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HR manager's hire purpose

Published on Friday, 26 Apr 2013
Jess Cheuk
Photo: Lau Wai

Jess Cheuk Pui-shan, human resources (HR) manager at The Langham Hong Kong hotel in Tsim Sha Tsui, thrives on the challenge of producing high-quality staff. “Hospitality is a human-orientated industry. It focuses a lot on the all-round development of a human being, which I am passionate about. Hotels tend to invest heavily into enhancing staff quality, so HR departments have has a lot to achieve,” she says.

Since joining the Langham Hospitality Group (LHG) as an assistant HR manager in 2008, Cheuk has helped establish a number of effective HR systems, such as online performance appraisals. After gaining two and a half years of valuable experience at LHG, she decided she wanted to implement the systems in a hotel environment and requested to be transferred to The Langham.

Her main job duties now include recruitment, selection and retention, staff engagement, and compensation and benefits. She is also responsible for promoting the hotel’s innovative culture.

“We initiated the ‘Innovation Festival’ last year, which encourages colleagues to think of different innovative ideas. One initiative, the ‘Innovative Idea Board’, received over 180 ideas from colleagues in nine months, some of which we have since implemented in the hotel,” she says.

As an HR manager, Cheuk sees the importance of being in tune with staff needs. “We strive to create a positive, caring and fun environment in the hotel. Every job has its challenges and my main challenge is to ensure staff are well trained, developing in their careers and happy in the workplace. The hotel industry in Hong Kong is extremely competitive and our human capital is one of our greatest assets,” she says.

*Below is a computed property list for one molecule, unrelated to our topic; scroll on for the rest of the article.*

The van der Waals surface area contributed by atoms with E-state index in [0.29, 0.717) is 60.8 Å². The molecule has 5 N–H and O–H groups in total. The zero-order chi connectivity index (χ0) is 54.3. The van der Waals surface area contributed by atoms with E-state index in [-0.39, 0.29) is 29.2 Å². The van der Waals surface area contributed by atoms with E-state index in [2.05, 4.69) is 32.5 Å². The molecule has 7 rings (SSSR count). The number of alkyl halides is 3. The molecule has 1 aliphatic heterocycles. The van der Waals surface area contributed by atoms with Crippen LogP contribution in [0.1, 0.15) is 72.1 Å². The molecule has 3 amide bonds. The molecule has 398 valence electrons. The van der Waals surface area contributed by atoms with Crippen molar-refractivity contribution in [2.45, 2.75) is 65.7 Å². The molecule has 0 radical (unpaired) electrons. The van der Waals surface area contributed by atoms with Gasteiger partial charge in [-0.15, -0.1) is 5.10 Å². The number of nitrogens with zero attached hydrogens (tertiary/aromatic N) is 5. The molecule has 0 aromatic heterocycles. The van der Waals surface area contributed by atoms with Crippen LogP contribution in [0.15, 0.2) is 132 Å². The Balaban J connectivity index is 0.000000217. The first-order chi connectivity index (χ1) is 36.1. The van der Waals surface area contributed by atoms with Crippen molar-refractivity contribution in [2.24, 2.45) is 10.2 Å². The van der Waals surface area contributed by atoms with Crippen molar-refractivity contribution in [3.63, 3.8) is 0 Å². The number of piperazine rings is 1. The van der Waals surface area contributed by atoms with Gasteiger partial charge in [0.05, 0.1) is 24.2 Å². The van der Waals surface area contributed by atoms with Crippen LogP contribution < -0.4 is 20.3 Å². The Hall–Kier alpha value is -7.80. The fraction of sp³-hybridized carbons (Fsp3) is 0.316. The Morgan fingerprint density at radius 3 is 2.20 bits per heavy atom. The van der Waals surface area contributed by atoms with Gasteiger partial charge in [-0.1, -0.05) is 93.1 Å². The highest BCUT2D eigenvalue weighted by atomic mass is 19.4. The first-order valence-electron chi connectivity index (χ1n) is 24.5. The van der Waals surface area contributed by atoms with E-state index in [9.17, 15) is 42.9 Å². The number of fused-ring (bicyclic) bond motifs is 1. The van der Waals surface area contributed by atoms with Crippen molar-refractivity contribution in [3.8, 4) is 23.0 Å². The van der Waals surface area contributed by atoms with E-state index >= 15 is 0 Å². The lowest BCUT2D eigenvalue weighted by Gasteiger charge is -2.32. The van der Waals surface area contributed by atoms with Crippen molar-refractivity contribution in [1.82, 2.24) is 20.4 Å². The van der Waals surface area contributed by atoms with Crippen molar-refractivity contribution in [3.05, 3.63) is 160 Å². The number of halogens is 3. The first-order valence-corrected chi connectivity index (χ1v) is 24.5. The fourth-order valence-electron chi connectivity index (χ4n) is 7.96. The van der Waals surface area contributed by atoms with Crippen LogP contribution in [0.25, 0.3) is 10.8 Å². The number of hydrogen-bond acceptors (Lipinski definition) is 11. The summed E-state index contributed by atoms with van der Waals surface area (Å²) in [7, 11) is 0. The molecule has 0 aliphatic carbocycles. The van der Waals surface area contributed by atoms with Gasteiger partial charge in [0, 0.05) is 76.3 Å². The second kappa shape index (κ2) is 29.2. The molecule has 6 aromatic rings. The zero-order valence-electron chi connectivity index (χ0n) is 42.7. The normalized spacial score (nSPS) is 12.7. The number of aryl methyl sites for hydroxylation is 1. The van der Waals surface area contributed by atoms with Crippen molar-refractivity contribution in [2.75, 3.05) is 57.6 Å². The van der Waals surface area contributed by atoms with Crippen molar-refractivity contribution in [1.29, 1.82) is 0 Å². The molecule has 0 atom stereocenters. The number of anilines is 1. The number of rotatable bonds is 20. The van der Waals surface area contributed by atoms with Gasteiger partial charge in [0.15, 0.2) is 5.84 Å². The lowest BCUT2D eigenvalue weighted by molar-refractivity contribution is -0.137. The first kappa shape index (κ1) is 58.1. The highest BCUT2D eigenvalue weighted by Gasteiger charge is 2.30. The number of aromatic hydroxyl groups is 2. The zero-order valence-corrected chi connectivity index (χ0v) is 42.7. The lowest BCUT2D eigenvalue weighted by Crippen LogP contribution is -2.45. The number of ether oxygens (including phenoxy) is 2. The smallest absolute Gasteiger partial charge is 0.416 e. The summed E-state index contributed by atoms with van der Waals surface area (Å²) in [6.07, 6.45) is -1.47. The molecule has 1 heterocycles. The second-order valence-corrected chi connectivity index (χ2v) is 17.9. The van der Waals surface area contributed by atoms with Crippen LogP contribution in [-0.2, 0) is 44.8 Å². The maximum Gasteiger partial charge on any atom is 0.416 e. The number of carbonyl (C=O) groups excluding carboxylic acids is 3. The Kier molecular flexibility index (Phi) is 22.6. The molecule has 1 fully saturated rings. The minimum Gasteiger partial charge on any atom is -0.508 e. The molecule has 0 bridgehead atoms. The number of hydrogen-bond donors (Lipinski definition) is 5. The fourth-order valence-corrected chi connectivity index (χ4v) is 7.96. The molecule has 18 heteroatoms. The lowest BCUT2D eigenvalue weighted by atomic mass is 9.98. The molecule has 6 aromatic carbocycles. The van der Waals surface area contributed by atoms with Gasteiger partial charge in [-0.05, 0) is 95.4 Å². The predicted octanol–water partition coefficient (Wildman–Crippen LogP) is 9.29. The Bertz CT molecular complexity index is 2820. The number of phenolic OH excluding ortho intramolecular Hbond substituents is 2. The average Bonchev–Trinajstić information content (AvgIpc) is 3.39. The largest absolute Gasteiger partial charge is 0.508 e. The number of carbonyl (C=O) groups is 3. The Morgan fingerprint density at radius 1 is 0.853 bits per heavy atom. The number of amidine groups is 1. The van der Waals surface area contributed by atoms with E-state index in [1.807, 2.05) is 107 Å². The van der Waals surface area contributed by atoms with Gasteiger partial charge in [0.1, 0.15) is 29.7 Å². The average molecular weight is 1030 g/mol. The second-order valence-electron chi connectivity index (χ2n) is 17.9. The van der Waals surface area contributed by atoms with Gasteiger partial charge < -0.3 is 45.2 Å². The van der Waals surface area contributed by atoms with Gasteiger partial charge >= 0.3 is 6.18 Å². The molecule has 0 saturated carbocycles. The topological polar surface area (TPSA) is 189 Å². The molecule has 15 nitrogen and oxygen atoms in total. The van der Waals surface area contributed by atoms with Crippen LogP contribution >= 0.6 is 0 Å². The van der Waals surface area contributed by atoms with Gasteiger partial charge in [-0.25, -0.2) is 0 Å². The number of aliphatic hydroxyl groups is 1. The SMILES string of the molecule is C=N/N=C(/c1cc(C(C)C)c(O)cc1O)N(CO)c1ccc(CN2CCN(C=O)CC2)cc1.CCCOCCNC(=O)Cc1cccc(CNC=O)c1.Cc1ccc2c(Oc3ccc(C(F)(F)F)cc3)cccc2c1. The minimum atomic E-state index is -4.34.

To show appreciation and thank colleagues for their hard work, Cheuk helped create a new initiative called “Appreciation Week”. The week features various activities including massage day, consultations with Chinese medicine practitioners, a movie night, a barbecue night, and special menus in the staff canteen. “We received a lot of positive feedback on these initiatives,” she says.

Cheuk advises those who want to join the hospitality industry to have a genuine interest in service culture and teamwork. “Being enthusiastic and proactive are also vital in providing excellent service. If you have these qualities, the hospitality industry may be your best choice,” she says.

She recalls an example of one of the hotel’s chefs taking care of a guest who was allergic to gluten. “The chef suggested a range of gluten-free dishes and even provided the guest with a list of foods to avoid. The guest was deeply touched,” Cheuk says.

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